4.1. A quantified approach to the impact of a university medialab: an analysis of the audience through Twitter.

Medialab UGR develops its activity both digitally and physically, leaving a significant footprint of its action. Good evidence of this is its birth: it was announced on Twitter before its official opening (https://goo.gl/wxXMMN). From that moment on, Twitter has been a key tool within its dissemination strategy.

In May 2016, we performed an initial analysis to identify the type of audiences Medialab has reached, and learn to what extent it had become a link between the university and society. In that moment, Medialab UGR had already organized a total of 13 activities (four workshops, six sessions, a conference, and two round tables). The aim was to establish different types of audience and their geographic proximity. In May 2016, we downloaded the data from Twitter using Simply Measured. At that moment, Medialab UGR had 930 followers and was following 614 accounts. While the number of followers reflects the population interested in Medialab UGR, it is highly presumptuous to consider that this population participated actively in its activities. On the other hand, followed accounts can exercise influence on the activities of the Medialab, but they may well be accounts the lab is interested in following for strategic reasons or institutional recognition.

Therefore, we consider that, when a bidirectional relationship is established between two accounts, we can confirm that there is a common interest. The idea is based on the notion of conceiving the unit of analysis as a node inside a larger network, where people/institutions are grouped into communities. We identified a total of 351 accounts that showed the mentioned bidirectional relationship. This group is defined as population of interest´. In Table 1, we show the segmentation of this population according to its geographical proximity and the type of identified accounts.

In terms of geographic outreach, Medialab UGR has not only involved researchers (38.2%) and students (9.4%), but also 37% of the audience who belong to nonacademic sectors. 61.5% of the profiles are local, highlighting their integration within their social context. This percentage goes down to 48.5% if we only focus on the nonacademic audience. Profiles do not belong only to individuals, but also to institutions, associations, and collectives (30%). The higher presence of institutional accounts is formed by faculties, departments, and other university organisations (30), although we can find some public organisations too. Paradoxically, none of these accounts belong to any organisations related to the local council.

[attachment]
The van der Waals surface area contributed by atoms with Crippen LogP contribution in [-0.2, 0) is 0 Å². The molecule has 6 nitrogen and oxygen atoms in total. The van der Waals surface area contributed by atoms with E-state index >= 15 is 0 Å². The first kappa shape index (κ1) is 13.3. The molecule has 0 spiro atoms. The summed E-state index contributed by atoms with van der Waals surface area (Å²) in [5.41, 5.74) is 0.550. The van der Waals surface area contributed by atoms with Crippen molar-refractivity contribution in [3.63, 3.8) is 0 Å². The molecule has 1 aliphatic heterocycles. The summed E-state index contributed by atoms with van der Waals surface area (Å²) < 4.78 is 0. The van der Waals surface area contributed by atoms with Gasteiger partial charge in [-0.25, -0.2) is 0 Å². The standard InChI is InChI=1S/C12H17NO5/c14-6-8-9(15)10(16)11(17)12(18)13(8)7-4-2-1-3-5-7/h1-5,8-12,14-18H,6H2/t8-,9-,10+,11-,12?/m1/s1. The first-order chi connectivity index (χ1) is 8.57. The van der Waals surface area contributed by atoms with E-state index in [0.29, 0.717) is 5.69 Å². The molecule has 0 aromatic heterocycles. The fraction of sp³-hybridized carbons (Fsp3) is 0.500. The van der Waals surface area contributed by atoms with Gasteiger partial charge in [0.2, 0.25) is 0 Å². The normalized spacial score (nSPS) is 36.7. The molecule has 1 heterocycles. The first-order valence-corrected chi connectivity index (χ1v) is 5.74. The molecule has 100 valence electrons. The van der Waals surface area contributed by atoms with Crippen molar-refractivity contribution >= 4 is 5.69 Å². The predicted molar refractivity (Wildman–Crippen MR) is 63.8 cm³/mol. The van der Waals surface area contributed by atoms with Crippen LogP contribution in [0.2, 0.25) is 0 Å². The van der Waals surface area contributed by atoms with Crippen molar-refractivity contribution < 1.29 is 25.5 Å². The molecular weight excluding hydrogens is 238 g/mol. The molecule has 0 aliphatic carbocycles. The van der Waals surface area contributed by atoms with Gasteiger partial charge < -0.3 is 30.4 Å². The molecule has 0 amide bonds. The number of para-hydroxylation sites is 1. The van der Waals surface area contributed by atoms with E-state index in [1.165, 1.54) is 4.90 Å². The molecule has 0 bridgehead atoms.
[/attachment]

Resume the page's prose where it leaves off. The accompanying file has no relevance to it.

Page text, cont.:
Figure 2 shows the type of audience according to their interests, based on the information provided by Twitter and a manual search of their background. We observe that the main nonacademic and local audience is formed by teachers (28), students (29) and the cultural sector (11). Global audiences are represented by the cultural sector (18), teachers (16), journalists (12) and new technologies (17).

The graphic presented is purely descriptive since it intends to serve as an information tool for decision making and not to establish comparisons between different units. We observe how, despite doing the analysis at an early stage in the consolidation of the medialab, there are positive trends in its efforts to connect with diverse nonacademic audiences both at local and global levels. This type of analysis offers a different perspective to previous studies focused on altmetrics since we move from an evaluative perspective to a strategic perspective that facilitates decision making.

5. Discussion and conclusions

In relation to the first aim, this paper introduces medialabs as a means of innovation in the university context. They are born in the heart of the digital culture and they come to life in formats and epistemologies that shift away from that perspective. We have established a connection between the concepts of social laboratories and medialabs.

According to the second goal, we have established how the open, social, and digital nature of these laboratories requires the creation of new metrics of social involvement that goes beyond the traditional assessment models. Since the problem extends to the university in general, this type of laboratories offer opportunities to design and test new methods that can be extended to more holistic and multidimensional evaluations on the impact of the universities.

In this context, the the need to have the right tools to monitor the reception of its activities is essential. In this paper, we suggest the analysis of the different audiences targeted through social networks as a methodological approach for the future development of impact indicators. A first implementation based on Medialab UGR shows promise in its potential use for decision making. However, there are still some limitations, both technical and conceptual, which must be analyzed subsequently. In this sense, the meaning of “following” someone on Twitter is difficult to discern, as is its capacity to predict how its results translate into citizen participation. We suggest further research using this methodology in different medialabs in order to analyze its consistency and potential for the development of benchmarking indicators.